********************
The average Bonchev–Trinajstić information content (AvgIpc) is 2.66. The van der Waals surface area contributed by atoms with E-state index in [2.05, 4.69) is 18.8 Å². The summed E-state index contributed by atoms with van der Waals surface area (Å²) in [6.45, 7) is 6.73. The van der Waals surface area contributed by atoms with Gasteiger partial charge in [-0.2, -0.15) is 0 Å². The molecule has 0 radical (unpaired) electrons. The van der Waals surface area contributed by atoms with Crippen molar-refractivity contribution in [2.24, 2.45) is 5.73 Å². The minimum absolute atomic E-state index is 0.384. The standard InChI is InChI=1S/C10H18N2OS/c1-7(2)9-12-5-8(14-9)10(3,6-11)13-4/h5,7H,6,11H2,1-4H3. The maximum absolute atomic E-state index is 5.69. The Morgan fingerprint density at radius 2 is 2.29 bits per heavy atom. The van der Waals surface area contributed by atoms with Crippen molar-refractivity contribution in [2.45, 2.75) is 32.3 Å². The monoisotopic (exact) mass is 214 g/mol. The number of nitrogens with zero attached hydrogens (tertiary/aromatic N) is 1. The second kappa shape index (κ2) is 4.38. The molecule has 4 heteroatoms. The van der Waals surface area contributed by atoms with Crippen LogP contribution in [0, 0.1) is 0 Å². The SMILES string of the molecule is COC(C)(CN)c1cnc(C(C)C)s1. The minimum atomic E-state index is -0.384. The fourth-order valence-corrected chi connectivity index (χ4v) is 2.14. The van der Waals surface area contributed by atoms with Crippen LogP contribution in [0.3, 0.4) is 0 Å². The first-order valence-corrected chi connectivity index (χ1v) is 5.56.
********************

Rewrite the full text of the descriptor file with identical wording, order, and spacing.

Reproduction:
The average Bonchev–Trinajstić information content (AvgIpc) is 2.66. The van der Waals surface area contributed by atoms with E-state index in [2.05, 4.69) is 18.8 Å². The summed E-state index contributed by atoms with van der Waals surface area (Å²) in [6.45, 7) is 6.73. The van der Waals surface area contributed by atoms with Gasteiger partial charge in [-0.2, -0.15) is 0 Å². The molecule has 0 radical (unpaired) electrons. The van der Waals surface area contributed by atoms with Crippen molar-refractivity contribution in [2.24, 2.45) is 5.73 Å². The minimum absolute atomic E-state index is 0.384. The standard InChI is InChI=1S/C10H18N2OS/c1-7(2)9-12-5-8(14-9)10(3,6-11)13-4/h5,7H,6,11H2,1-4H3. The maximum absolute atomic E-state index is 5.69. The Morgan fingerprint density at radius 2 is 2.29 bits per heavy atom. The van der Waals surface area contributed by atoms with Crippen molar-refractivity contribution in [2.45, 2.75) is 32.3 Å². The monoisotopic (exact) mass is 214 g/mol. The number of nitrogens with zero attached hydrogens (tertiary/aromatic N) is 1. The second kappa shape index (κ2) is 4.38. The molecule has 4 heteroatoms. The van der Waals surface area contributed by atoms with Crippen LogP contribution in [0, 0.1) is 0 Å². The SMILES string of the molecule is COC(C)(CN)c1cnc(C(C)C)s1. The minimum atomic E-state index is -0.384. The fourth-order valence-corrected chi connectivity index (χ4v) is 2.14. The van der Waals surface area contributed by atoms with Crippen LogP contribution in [0.3, 0.4) is 0 Å². The first-order valence-corrected chi connectivity index (χ1v) is 5.56.